By Letty Hardi
“Leave it better than you found it.” That was my answer when I had the opportunity to join a Boy Scouts’ meeting a few weeks ago and they asked what good citizenship means to me. Helping kids understand local government and the outsized role it has on our daily lives — and more importantly, our collective responsibility to make the good happen -— has been one of the most rewarding parts of this job. As your new Vice Mayor, I am honored to continue to serve and do my part in “leaving it better.”
Seating a new City Council is a good time to reflect on our achievements and the way ahead. In my six years on City Council, I’ve had the fortune of working with the most collaborative, and some would say, the most ambitious City Councils ever in Falls Church. We’ve all had a hand in that, and I hope that continues. Regardless of who is in leadership, there are multiple smart and dedicated people working on your behalf. And we are a team that actually likes working together — that’s a great, rare thing in politics that our residents should take a lot of comfort in!
After inheriting a backlog of capital needs, we’ve worked hard to renovate/expand/build new schools, parks, sidewalks, a library, a city hall, and other infrastructure that has raised the quality of life for all generations. After years of espousing welcoming values, we’ve made the most significant strides in affordable housing ever. Not to mention diversifying our tax base via development, growing new businesses and jobs, lowering our taxes ahead of schedule, and advancing walkability and transportation projects. Of course there is always room for improvement and more to do, but I am proud of our accomplishments and ready to turn our focus on what’s ahead.
The City Council will meet next week to map out priorities for the coming two years. I share my early thoughts below, but our priorities should ultimately be the community’s priorities, so I look forward to hearing from you.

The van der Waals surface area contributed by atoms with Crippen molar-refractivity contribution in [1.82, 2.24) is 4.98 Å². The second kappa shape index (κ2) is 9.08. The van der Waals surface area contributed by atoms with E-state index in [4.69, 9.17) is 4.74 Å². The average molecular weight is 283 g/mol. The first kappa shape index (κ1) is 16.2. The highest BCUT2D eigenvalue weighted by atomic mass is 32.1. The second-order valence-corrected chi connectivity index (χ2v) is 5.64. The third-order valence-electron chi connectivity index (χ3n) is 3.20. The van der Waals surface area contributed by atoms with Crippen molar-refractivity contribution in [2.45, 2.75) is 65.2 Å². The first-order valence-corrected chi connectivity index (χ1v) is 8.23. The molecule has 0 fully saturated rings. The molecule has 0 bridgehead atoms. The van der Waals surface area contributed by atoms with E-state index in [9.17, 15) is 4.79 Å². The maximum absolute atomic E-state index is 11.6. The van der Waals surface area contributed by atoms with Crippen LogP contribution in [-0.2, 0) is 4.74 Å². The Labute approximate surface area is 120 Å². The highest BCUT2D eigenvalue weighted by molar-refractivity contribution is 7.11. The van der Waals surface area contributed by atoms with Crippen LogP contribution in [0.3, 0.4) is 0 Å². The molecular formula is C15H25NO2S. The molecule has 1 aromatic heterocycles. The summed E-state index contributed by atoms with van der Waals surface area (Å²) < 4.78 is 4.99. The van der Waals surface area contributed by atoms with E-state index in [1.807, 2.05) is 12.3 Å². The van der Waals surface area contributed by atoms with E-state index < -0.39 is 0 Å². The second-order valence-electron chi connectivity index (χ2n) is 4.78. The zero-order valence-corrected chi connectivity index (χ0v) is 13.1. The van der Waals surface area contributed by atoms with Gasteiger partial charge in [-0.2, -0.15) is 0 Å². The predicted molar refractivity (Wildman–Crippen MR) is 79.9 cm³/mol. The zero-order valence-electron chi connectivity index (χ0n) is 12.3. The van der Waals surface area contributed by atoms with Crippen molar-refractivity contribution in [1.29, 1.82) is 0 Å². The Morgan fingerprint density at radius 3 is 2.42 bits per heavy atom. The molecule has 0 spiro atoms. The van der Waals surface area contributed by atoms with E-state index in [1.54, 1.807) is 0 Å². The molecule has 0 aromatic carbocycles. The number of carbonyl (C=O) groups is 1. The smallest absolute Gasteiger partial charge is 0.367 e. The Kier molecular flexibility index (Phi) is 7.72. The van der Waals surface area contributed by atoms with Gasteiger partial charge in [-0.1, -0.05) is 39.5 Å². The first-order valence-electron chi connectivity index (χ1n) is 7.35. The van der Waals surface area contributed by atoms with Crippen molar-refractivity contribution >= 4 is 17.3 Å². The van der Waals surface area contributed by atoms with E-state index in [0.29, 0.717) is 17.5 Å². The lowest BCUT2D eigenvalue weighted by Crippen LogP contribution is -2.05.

(1) Covid-19 — Even if we want to be done with the pandemic, it is clearly not done with us. With our high vaccination rates and adherence to public health guidance, we will get through this. The past 21 months should teach us that when all things fall to the side, it is the people around us who matter the most. Focusing on community and collective good is our best shot out of our greatest challenges.
(2) Community for All – We can’t let up the gas on affordable housing and other equity work. This goes beyond housing – we need to ensure our infrastructure and policies work for everyone. Our evolution from a car-centric culture means we need to keep advancing safer and accessible streets, protected bike lanes, and traffic calming. Places that work for all means we need to have green space and tree canopy and invest in public art and holiday lights that support a vibrant business district. Striving for social and racial justice means we move from a check the box exercise to an everyday lens we use across our decisions. We should ask: does this lift up all, especially those who may not have a voice?
(3) Development and Housing Diversity — With the West Falls and Broad and Washington projects set to break ground this spring and two additional projects in the pipeline, we have cultivated a healthy queue of re-development. Yet we don’t want a multi-acre project on every corner, so we should have tools to enable the next generation of smaller, infill projects and more diverse housing types. We should have housing options that match our inclusive values — where seniors can age in place, college grads can afford to return home, families of all kinds can attend our top-notch schools, smaller homes can co-exist in neighborhoods, and homeownership can be a reality for more.
(5) Reinvest in Our People – Foundational to all of the above, we need to continue with the mid-year investments we’ve made in our workforce. As part of the past several City Councils who asked departments to freeze budgets in order to take on all of the capital projects now completed, I now bear the responsibility to do what is right by our employees. Without talented professional staff, none of these ideas will turn into reality. A compensation benchmarking study is underway, and I look forward to working with my colleagues to responsibly balance this important priority in the upcoming budget.
Despite the weariness and challenges we have all faced, I remain optimistic about our future. We have steadily delivered real results across the City and laid the groundwork for more progress ahead. I am committed to continue being accessible, thoughtful, and transparent in representing you and helping you engage in local government via my blog posts and office hours. Let’s keep Falls Church moving forward together.
Letty Hardi is the Vice Mayor of the City of Falls Church.